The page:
Movie Review for Across the Universe (2007)

Click Poster to Purchase

Review #539 of 365
Movie Review of Across the Universe (2007) [PG-13] 131 minutes
WIP™ Scale: $14.50
Where Viewed: United Artists Denver Pavilions Stadium 15, Denver, CO
When 1st Seen: 5 October 2007
Time: 11:45 am
DVD Release Date: 5 February 2008 (click date to purchase or pre-order)
Film's Official WebsiteFilm's Trailer

Soundtrack: Download now from Joe Anderson - Across the Universe (Music from the Motion Picture) [Deluxe Edition] - or - order the CD below

Directed by: Julie Taymor (Frida)
Screenplay by : Dick Clement (Flushed Away) • Ian La Frenais (Flushed Away) with story by Julie Taymor, Dick Clement, and Ian La Frenais

Featured Cast (Where You Might Remember Him/Her From):
Evan Rachel Wood (Running with Scissors) • Jim Sturgess (Mouth to Mouth) • Joe Anderson (Becoming Jane) • Dana Fuchs (debut) • Martin Luther (debut) • T.V. Carpio (She Hate Me)

Click for 'Review Lite' [a 150-word or less review of this film]
Click to read the spoiler points for Across the Universe
See Premiere and Cast Photos
To say you've never seen anything like this might sound a bit like hyperbole, but really, you've never seen anything like this. Julie Taymor, best know to millions who bore witness to her incredible conceptualization of Disney's® The Lion King for the Broadway stage, got the idea to re-examine the 1960s through the lyrics of the decade's most influential musical group, the Beatles. She narrowed their archive down to just 33 songs from which emerged a new story focusing on the characters of Jude (of "Hey Jude") and Lucy (of "Lucy in the Sky with Diamonds")—transcontinental soul mates who discover each other when Jude leaves Liverpool to track his American G.I. father now working at Princeton who abandoned his mother before his birth and ends up crashing into Lucy's older brother Max on the campus. They meet, officially, on Thanksgiving, but Lucy (Evan Rachel Wood) is devoted to the boyfriend she's just seen march off to serve his country in the Vietnam War. When he's killed just before a leave, Lucy abandons all concerns for her provincial life and decides to join the new college drop out, Max (Joe Anderson) and Jude (Jim Sturgess) at their apartment in NYC.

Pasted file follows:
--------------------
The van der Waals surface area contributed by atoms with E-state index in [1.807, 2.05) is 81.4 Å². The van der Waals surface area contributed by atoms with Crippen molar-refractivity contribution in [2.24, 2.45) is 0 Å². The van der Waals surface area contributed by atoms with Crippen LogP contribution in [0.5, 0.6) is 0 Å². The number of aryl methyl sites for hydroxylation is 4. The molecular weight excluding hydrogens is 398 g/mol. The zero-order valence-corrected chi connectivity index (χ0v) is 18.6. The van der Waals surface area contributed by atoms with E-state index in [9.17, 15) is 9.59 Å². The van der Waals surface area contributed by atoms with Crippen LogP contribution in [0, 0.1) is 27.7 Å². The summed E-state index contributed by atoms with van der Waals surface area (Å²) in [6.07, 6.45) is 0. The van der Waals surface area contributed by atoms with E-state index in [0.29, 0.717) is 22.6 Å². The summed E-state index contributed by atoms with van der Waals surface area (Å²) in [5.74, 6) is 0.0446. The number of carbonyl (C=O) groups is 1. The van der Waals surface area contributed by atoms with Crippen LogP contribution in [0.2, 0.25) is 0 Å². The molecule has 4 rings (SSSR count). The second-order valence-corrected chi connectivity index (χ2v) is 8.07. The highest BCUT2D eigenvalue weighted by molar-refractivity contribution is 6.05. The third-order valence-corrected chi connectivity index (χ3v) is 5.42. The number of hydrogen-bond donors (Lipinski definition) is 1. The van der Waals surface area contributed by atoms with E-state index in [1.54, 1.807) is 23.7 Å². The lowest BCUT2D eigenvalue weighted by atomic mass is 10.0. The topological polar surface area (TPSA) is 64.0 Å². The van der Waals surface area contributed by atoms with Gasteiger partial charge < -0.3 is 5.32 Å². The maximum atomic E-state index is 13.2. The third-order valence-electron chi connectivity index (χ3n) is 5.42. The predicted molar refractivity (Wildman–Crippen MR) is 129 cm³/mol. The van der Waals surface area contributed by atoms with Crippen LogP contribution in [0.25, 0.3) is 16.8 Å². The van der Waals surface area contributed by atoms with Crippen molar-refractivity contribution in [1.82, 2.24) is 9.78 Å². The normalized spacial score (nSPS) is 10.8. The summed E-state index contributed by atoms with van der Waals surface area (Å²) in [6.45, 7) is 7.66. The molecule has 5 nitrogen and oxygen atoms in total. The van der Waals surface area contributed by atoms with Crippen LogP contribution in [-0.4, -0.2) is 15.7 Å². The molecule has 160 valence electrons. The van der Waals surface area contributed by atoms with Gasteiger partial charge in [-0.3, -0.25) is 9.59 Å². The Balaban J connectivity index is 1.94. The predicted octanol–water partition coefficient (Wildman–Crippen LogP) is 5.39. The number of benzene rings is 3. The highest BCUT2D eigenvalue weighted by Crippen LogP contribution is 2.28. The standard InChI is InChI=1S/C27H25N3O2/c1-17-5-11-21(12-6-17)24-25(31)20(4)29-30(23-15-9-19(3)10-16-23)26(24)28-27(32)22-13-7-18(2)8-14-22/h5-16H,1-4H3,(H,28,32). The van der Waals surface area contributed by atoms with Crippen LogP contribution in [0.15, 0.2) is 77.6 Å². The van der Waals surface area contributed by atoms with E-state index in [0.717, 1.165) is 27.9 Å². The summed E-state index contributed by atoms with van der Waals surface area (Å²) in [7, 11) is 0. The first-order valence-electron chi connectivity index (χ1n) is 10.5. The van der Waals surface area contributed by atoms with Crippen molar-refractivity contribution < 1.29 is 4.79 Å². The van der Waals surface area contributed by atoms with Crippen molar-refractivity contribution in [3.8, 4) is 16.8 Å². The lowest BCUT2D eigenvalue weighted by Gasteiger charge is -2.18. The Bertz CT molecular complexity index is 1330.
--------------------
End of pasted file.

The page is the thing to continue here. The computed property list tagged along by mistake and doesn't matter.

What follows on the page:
"Across the Universe is a film experience that needs to be seen over and over again…"
Better described as a rooming house without the house, the multi-roomed apartment houses Sadie (Dana Fuchs), her bandmate JoJo (Martin Luther), and Prudence (T.V. Carpio)—a former cheerleader from Dayton, Ohio who has hitch-hiked to NYC hoping to find herself. These characters form the nucleus of the cast of what seems like 1000s of dancers, singers, puppeteers, and everywhere cops. The story, through the lyrics, explores the climate of the 1960s from the civil rights riots to the draft dodging, to the assassination of Martin Luther King Jr. to the war demonstrations. Nearly no aspect of the positives and negatives of the times goes unexplored. Conflict, of course, is essential to any good story, and there are layers and layers of it here. The USA is at war, but not just abroad, with itself. From the anti-war protestors to the equal rights movement, the 1960s were as tumultuous a time as the nation had seen since the Civil War. What would eventually emerge from all the chaos?